Connecting the world through various artforms. Thoughts on the happenings of the first-ever digital exhibitions of the Investec Cape Town Art Fair and insights from a featured artist.
By Silulundi Coki (Varsity Contributor)
In the painting “Night Swim” (the artwork pictured above), the artist depicts a woman rising from the murky waters with an expressive open palm motion, as natural for her to blossom as graciously as the lotus. In this scenario, murk represents a woman’s struggle, yet water also represents spirituality and rebirth, as well as a place to connect with nature and express heartfelt wishes. A night swim can also suggest a rooted identity and emancipated purpose to restart by embracing her body without judgment.
The artwork in question is by Leila Rose Fanner, a South African artist whose work was on display under Deepest Darkest Art Gallery, at the Investec Cape Town Art Fair from September 17th to September 19th, 2021. Fanner remarked that her work is more about a reflection of the feminine energy or essence: the creative power that also provides nurture and comfort.
The Investec Cape Town Art Fair, the first digital art fair, is based on showcasing visual art, with the goal of portraying the message and providing information to the audience in real-time through digital media. Through this approach, the audience is connected to the artist and their inspired imaginations, this being depicted through their artworks shown. Such art enriched the visitors’ experience throughout the duration of the novel event. The content was collected by the curators mainly in galleries, who go into great detail with symbolism and meaning whilst making it easy to understand for people who do not use ‘art’ terms to formally understand and interpret the artworks on display.
Despite these efforts, local artist Fanner remarked that a small image online, unfortunately, does not do justice to the work. The way the art was displayed online was not immersive enough to translate the scale of the work nor the complexity in textures and depth behind each art piece.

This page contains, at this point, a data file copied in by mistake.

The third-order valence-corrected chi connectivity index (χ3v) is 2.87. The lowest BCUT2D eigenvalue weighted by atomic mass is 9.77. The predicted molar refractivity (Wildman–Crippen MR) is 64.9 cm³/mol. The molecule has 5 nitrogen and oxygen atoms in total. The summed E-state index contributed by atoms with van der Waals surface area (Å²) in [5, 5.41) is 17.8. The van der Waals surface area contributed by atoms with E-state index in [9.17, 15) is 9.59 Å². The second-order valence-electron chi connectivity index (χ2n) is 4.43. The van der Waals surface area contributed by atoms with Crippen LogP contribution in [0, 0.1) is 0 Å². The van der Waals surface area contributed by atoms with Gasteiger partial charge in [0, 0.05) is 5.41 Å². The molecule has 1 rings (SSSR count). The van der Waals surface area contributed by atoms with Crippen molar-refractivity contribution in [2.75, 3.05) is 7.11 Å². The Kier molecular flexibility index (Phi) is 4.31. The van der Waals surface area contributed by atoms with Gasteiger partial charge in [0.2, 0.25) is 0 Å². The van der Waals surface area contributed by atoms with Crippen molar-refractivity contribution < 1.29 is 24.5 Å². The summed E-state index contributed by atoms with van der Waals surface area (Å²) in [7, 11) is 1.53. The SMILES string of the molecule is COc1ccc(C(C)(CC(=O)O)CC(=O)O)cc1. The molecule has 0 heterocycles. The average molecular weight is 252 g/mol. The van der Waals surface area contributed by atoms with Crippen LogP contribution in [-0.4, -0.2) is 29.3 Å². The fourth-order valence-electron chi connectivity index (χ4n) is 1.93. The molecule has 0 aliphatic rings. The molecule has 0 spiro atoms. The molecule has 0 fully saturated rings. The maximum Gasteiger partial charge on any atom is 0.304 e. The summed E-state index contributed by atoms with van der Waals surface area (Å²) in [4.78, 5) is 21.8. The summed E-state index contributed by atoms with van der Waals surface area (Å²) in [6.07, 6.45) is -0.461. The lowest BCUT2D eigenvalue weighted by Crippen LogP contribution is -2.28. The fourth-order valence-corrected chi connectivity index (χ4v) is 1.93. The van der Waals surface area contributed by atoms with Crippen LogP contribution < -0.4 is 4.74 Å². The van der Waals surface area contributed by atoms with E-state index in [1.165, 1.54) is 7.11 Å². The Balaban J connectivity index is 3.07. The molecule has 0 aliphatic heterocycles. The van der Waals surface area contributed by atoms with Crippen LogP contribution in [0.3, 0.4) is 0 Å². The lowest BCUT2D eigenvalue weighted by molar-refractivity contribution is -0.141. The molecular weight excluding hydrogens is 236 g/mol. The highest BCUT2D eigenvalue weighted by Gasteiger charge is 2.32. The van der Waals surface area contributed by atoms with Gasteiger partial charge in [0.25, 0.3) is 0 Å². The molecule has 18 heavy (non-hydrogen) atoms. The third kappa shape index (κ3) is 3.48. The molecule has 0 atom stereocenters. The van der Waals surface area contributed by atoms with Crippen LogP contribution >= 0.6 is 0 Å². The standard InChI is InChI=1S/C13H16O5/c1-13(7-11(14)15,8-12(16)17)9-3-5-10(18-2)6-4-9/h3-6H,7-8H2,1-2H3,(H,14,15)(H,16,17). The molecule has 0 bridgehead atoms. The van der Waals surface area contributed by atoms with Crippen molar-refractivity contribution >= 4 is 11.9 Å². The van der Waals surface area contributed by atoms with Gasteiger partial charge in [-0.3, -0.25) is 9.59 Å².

The lacklustre showcases to potential collectors were a major point of discontent for artists, including Fanner, who had hoped for a prominent gathering of collectors who show appreciation and consideration for an artist and their work. The presence of collectors was not as widespread as compared to other media sources which were abundant due to the immense build-up of the event on social media.
The Art Fair tried to do justice by simulating an experience of an actual physical event, but, like most aspects of life severely affected by the Covid-19 pandemic, it was just not the same. With three large galleries like Loop Gallery, SMAC Gallery, and Galerie Véronique Reiffel featured, it was a formidable event, garnering a collaboration with miart contemporary art fair in Milan to reach a larger audience.
The narrative of art is complex and being exhibited in the digital realm is important to many budding and established artists to share their vision with the rest of the world. For Fanner, this vision is to “evoke the ethereal world of spiritual aspirations” through abstract representations of the “dream or unseen” world, filled with visions of South African flora and fauna. Her work can be viewed on her website www.leilafannerart.com and her Instagram page @leilafanner.art.
The next physical Investec Cape Town Art Fair will take place on 18-20 February 2022, with the preview taking place on Thursday, 17 February 2022. Fanner felt like the 3 days of online access was too short and puts unnecessary gateways in the way of spectators. The arrangement and the presentation of the 2021 digital fair can be improved upon with input from participating artists and other successful virtual fairs, which leads to many speculations of what the future holds for the 2022 rendition of the event.